Zoom: A crazy mess and lots of stress
Both teachers and students at CHS are trying to make things work throughout this new online learning experience
October 1, 2020
Zoom has caused lots of anxiety for everyone, especially teachers and students. We have all faced one problem of a sort regarding Zoom. Whether that be technical difficulties or Zoom bombs. Around 90% of the teachers and students who were interviewed said they faced some sort of Zoom issue. Teachers and students alike have faced many challenges throughout these trying times with virtual learning. However, what is each of these roles going through in their day to day lives?
Eric Hahn, a new Clayton History teacher, faced many issues through Zoom. It was his first day of school and he had to cancel class 2 days in a row due to Zoom complications. He said “Its a teachers worst nightmare to miss the first day of class. And a second nightmare missing the next day too.” Just imagine how terrible it would be for you moving into a new school district and on your first couple days of class you have to cancel. Teaching online makes it harder for students to stay engaged and have all the information they need. As Eric Hahn said, “We can’t cover as much material.”
He also added that he “like(s) to have fun in class,” and that it’s been harder to make the class more interesting for everyone and more interactive with everything being all virtual now.
Victoria Ferris, a CHS Spanish teacher, feels like she’s not teaching because most students are muted and don’t turn on their cameras, “In a language class, I really count on being able to see and hear the students react and participate.”
Sean Rochester, an English teacher at CHS had a lot to say about this as well. He had many glitches in the zoom, including a recent one while attempting to show a video. ” I wanted to show some movie trailers…. Within a minute I had students saying they were glitchy and lagging”.
Teachers during online learning have to change most of their syllabus. “I think it’s forcing teachers to evaluate what their priorities are… it’s forcing us to experiment,” Rochester said, “I had to entirely change my opening unit for my freshman curriculum” He also added that online learning is “Psychologically and emotionally draining”. Rochester said that “It’s not as rich of an experience.”
Online learning has deprived many students and teachers alike of the social aspects of learning. “we lose a sense of community,” Rochester said. Many teachers have said throughout this online experience that they don’t get the connection they normally do with their students. Rochester said, “I don’t feel as close to my students as I usually do.”
What are some things we can do to help many of these tech problems we are facing?
Well for one some teachers don’t have a very good understanding of the online tools we are now using. Rochester said that “I think the district would have been better served if they had carved out more devoted time to Tech training.” Rochester added that Mr. Gladstone is the only one who can help out teachers with tech problems. He also wanted more time to experiment with zoom, and google meet but because of these crazy circumstances, there wasn’t quite enough time to work on this. “ I feel bad that I’m not teaching to my full capability,” Rochester said. “It’s kinda sad. We are tactile people .”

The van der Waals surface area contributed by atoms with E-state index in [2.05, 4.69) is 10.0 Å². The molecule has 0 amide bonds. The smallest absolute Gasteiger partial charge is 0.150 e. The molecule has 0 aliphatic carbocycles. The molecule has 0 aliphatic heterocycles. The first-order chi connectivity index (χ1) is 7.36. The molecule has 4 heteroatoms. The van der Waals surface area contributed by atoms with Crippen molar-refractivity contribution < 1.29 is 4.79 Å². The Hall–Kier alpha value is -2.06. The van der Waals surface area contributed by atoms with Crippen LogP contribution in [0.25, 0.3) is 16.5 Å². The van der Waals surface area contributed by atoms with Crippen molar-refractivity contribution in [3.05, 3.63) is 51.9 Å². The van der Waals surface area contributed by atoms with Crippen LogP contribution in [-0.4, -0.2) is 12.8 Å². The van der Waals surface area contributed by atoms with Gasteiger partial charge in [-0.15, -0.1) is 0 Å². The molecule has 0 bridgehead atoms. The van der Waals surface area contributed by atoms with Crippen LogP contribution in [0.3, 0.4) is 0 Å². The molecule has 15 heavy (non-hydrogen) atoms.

In addition, Patrick Mullen, a World Language teacher at CHS said in a survey that there was “Internet lag on my end and on students’ end and people dropping in and out of class.” These are all the problems that the teachers face regarding Zoom.
But what about the students?
Most of the students who were interviewed said they had a problem with Zoom. None of the students who were interviewed loved online learning, but one said “I like aspects of it.”
Elle Winnings said that she experienced a Zoom bomb in one of her classes. She said that “it was weird, there were yelling voices and then, the teacher had to remove us.”
The Zoom bomb interrupted their class causing it to affect others’ learning.
Margaret Thompson, a freshman at Clayton, said that in her classes she got kicked out of a few meetings, and had to come back in. She also said that she doesn’t like the zoom app overall.
“Sometimes it would say loading or late,” She also added it “Does not affect learning but makes stress which affects learning.”
Madeline Hellwig said she is getting “a lot of homework” and she feels like it was more homework then they had when at school. Madeline also mentioned that her, “Zoom was either disconnected or wasn’t working and was lagging on other devices, but that only happened sometimes so most of the time it was ok. “You don’t get that personal connection with your teachers…sometimes it feels like you can’t get any questions answered,” She said as well.
All the students who were interviewed mentioned breakout rooms, all of them said the same thing about them. That they are “awkward.”
“Some were fine because I knew some people in there,” Elle Winnings said, “but others were really awkward because everyone had their camera and mic off.”
One way these students said to make them more comfortable in talking and interacting with people in the breakout rooms was for the teachers to send out a survey to the students.
About who they would feel comfortable talking or working within the breakout rooms. Students also said they get really nervous when a teacher starts randomly calling on students to answer a question and that they wished they would “call on people less.”
Overall students have been facing lots of issues regarding zoom.
Teachers and students have experienced many challenges throughout this process of online learning through Zoom. We have had to change our routines and go to a whole new normal. This has changed us all. It has taught us to be more flexible and to be able to try new things.